Caledonian Games and New Year’s Day in New Zealand

The lusty sports of “Caledonia, stern and wild” have been celebrated in prose and verse by the greatest masters of both. They have a peculiar charm of their own. The combination of massive strength with deerlike agility, which is characteristic of the proficient Highland athlete, is seldom to be found in the athletes of other countries. . . . Scotchmen are the only people who, in these modern degenerate days . . . appear to attach the same importance to athletic sports as the classical nations of old did.’ (Evening Post, 2 January 1880 – click here to download an image of the newspaper page).

At the outset, Caledonian Games were ‘purely Scottish sports’ indeed, athletic feats being merged with the familiar tunes and dances ‘dear to the …

New Book: Clubbing Together

clubbingI am delighted to announce that my new book, Clubbing Together: Ethnicity, Civility and Formal Sociability in the Scottish Diaspora to 1930, has been published by Liverpool University Press. I have accumulated a host of debts throughout the preparation and writing of this book, so I’d like to take the opportunity and thank a few people and organizations here.

A few ‘thank yous’:

First, I’d like to acknowledge the British Academy for the support I have received through the Small Research Grant scheme (SG100441). I am also grateful to the Society of Antiquaries of Scotland, which has funded some of my research in Australia related to ethnic associations. The Humanities Research Centre at the Australian National University also deserves my recognition for giving me the opportunity to be a …

Happy Easter – Scottish Style

At the end of April 1905,  self-proclaimed Traveller wrote a letter to the editor of the Manawatu Standard, commenting on the Caledonian Games that had been held in Palmerston North, New Zealand, on Easter Monday. ‘Having a spare day here on my tour through the Colony’, Traveller wrote, ‘I sauntered down to your athletic meeting on the Sports’ grounds. … With the continual skirl of the pipes in my ears I went among the crowd to look at the young men preparing for the athletic contests. Visions of the past came into my brain’. Such sentiments of reconnecting to the past were not unusual at Caledonian Games, kilted pipers and caber-tossing providing suitable reminders to awaken the memory of the old home among the spectators of Scottish descent. …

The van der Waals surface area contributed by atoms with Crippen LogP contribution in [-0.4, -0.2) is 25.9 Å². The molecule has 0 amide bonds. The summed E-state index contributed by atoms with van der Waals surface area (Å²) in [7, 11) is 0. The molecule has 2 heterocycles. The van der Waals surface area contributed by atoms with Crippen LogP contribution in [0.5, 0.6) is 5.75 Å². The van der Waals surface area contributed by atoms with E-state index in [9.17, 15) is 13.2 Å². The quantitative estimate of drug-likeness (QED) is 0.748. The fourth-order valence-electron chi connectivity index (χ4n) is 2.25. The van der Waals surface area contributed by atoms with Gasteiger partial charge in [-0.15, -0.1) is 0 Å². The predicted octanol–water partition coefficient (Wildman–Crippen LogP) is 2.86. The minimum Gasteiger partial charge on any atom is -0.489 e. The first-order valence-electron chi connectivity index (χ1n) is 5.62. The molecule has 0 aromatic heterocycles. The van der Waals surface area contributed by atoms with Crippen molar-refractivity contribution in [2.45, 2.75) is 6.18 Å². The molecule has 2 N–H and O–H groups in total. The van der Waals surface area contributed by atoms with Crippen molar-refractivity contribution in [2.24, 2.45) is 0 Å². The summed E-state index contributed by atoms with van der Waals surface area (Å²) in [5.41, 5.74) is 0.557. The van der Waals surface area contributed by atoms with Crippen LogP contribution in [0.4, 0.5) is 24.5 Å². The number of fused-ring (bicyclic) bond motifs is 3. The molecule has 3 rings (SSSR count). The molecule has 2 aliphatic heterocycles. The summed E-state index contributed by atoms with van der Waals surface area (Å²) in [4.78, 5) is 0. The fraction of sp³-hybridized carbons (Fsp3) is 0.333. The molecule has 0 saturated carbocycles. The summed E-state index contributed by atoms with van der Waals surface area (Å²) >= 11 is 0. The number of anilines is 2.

Scottish Connections with Japan

In nineteenth-century Japan Scots were at the vanguard of European arrivals, with Thomas Blake Glover providing the most prominent example of the close ties that subsequently developed between Japan and Scotland. Glover arrived in Nagasaki in 1859 to manage the local office of Hong Kong-based Jardine Matheson, but soon set up his own trading company. He sold arms, developed coal mines and was fundamental in establishing a shipyard in Nagasaki that would later become the Mitsubishi Corporation of Japan, importing the required technology directly from the Clyde. Glover was the purveyor of the Japanese industrialisation. Of great significance too was Neil Gordon Munro, the director of Yokohama’s General Hospital and one of the first Westerners to study the Ainu people of Hokkaido. Yet while the history of Scots like …